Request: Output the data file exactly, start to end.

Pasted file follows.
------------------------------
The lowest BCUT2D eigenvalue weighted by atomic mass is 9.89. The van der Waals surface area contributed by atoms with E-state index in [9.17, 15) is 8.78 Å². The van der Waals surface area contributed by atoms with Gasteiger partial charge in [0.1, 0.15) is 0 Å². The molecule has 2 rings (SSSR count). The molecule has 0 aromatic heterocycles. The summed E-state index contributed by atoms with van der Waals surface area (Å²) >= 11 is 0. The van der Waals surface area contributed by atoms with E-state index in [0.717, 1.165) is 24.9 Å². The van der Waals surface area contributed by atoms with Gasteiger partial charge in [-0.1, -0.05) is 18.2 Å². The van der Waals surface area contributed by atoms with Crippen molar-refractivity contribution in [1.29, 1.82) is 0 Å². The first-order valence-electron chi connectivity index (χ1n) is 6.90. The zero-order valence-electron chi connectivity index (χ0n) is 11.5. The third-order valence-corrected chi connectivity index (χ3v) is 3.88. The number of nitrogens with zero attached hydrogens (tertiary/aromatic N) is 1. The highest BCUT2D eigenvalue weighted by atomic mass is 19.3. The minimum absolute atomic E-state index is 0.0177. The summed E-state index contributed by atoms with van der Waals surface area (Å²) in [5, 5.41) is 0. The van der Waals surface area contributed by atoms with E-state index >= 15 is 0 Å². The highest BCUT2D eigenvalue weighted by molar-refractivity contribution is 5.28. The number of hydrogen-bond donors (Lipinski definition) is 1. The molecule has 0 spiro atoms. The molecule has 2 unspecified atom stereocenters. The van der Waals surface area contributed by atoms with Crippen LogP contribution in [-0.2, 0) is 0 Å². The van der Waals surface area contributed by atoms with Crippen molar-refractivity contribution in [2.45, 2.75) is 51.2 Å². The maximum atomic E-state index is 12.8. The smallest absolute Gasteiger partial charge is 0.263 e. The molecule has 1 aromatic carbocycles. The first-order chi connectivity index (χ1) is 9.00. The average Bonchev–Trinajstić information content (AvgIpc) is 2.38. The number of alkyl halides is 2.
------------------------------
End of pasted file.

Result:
The lowest BCUT2D eigenvalue weighted by atomic mass is 9.89. The van der Waals surface area contributed by atoms with E-state index in [9.17, 15) is 8.78 Å². The van der Waals surface area contributed by atoms with Gasteiger partial charge in [0.1, 0.15) is 0 Å². The molecule has 2 rings (SSSR count). The molecule has 0 aromatic heterocycles. The summed E-state index contributed by atoms with van der Waals surface area (Å²) >= 11 is 0. The van der Waals surface area contributed by atoms with E-state index in [0.717, 1.165) is 24.9 Å². The van der Waals surface area contributed by atoms with Gasteiger partial charge in [-0.1, -0.05) is 18.2 Å². The van der Waals surface area contributed by atoms with Crippen molar-refractivity contribution in [1.29, 1.82) is 0 Å². The first-order valence-electron chi connectivity index (χ1n) is 6.90. The zero-order valence-electron chi connectivity index (χ0n) is 11.5. The third-order valence-corrected chi connectivity index (χ3v) is 3.88. The number of nitrogens with zero attached hydrogens (tertiary/aromatic N) is 1. The highest BCUT2D eigenvalue weighted by atomic mass is 19.3. The minimum absolute atomic E-state index is 0.0177. The summed E-state index contributed by atoms with van der Waals surface area (Å²) in [5, 5.41) is 0. The van der Waals surface area contributed by atoms with E-state index >= 15 is 0 Å². The highest BCUT2D eigenvalue weighted by molar-refractivity contribution is 5.28. The number of hydrogen-bond donors (Lipinski definition) is 1. The molecule has 0 spiro atoms. The molecule has 2 unspecified atom stereocenters. The van der Waals surface area contributed by atoms with Crippen LogP contribution in [-0.2, 0) is 0 Å². The van der Waals surface area contributed by atoms with Crippen molar-refractivity contribution in [2.45, 2.75) is 51.2 Å². The maximum atomic E-state index is 12.8. The smallest absolute Gasteiger partial charge is 0.263 e. The molecule has 1 aromatic carbocycles. The first-order chi connectivity index (χ1) is 9.00. The average Bonchev–Trinajstić information content (AvgIpc) is 2.38. The number of alkyl halides is 2.